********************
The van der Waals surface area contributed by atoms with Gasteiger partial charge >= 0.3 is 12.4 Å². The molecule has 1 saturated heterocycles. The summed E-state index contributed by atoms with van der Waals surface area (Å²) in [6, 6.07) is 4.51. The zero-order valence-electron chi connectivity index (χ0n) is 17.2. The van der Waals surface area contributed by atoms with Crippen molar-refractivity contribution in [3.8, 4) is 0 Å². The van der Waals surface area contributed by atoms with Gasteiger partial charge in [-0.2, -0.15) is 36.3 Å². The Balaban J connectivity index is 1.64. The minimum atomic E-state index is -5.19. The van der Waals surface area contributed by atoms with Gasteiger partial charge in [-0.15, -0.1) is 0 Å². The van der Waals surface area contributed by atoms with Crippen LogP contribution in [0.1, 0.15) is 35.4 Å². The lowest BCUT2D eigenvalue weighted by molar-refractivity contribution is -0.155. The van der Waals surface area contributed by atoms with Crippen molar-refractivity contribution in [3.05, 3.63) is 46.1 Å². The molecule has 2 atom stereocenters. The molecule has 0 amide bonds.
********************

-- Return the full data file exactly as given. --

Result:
The van der Waals surface area contributed by atoms with Gasteiger partial charge >= 0.3 is 12.4 Å². The molecule has 1 saturated heterocycles. The summed E-state index contributed by atoms with van der Waals surface area (Å²) in [6, 6.07) is 4.51. The zero-order valence-electron chi connectivity index (χ0n) is 17.2. The van der Waals surface area contributed by atoms with Crippen molar-refractivity contribution in [3.8, 4) is 0 Å². The van der Waals surface area contributed by atoms with Gasteiger partial charge in [-0.2, -0.15) is 36.3 Å². The Balaban J connectivity index is 1.64. The minimum atomic E-state index is -5.19. The van der Waals surface area contributed by atoms with Gasteiger partial charge in [-0.15, -0.1) is 0 Å². The van der Waals surface area contributed by atoms with Crippen LogP contribution in [0.1, 0.15) is 35.4 Å². The lowest BCUT2D eigenvalue weighted by molar-refractivity contribution is -0.155. The van der Waals surface area contributed by atoms with Crippen molar-refractivity contribution in [3.05, 3.63) is 46.1 Å². The molecule has 2 atom stereocenters. The molecule has 0 amide bonds.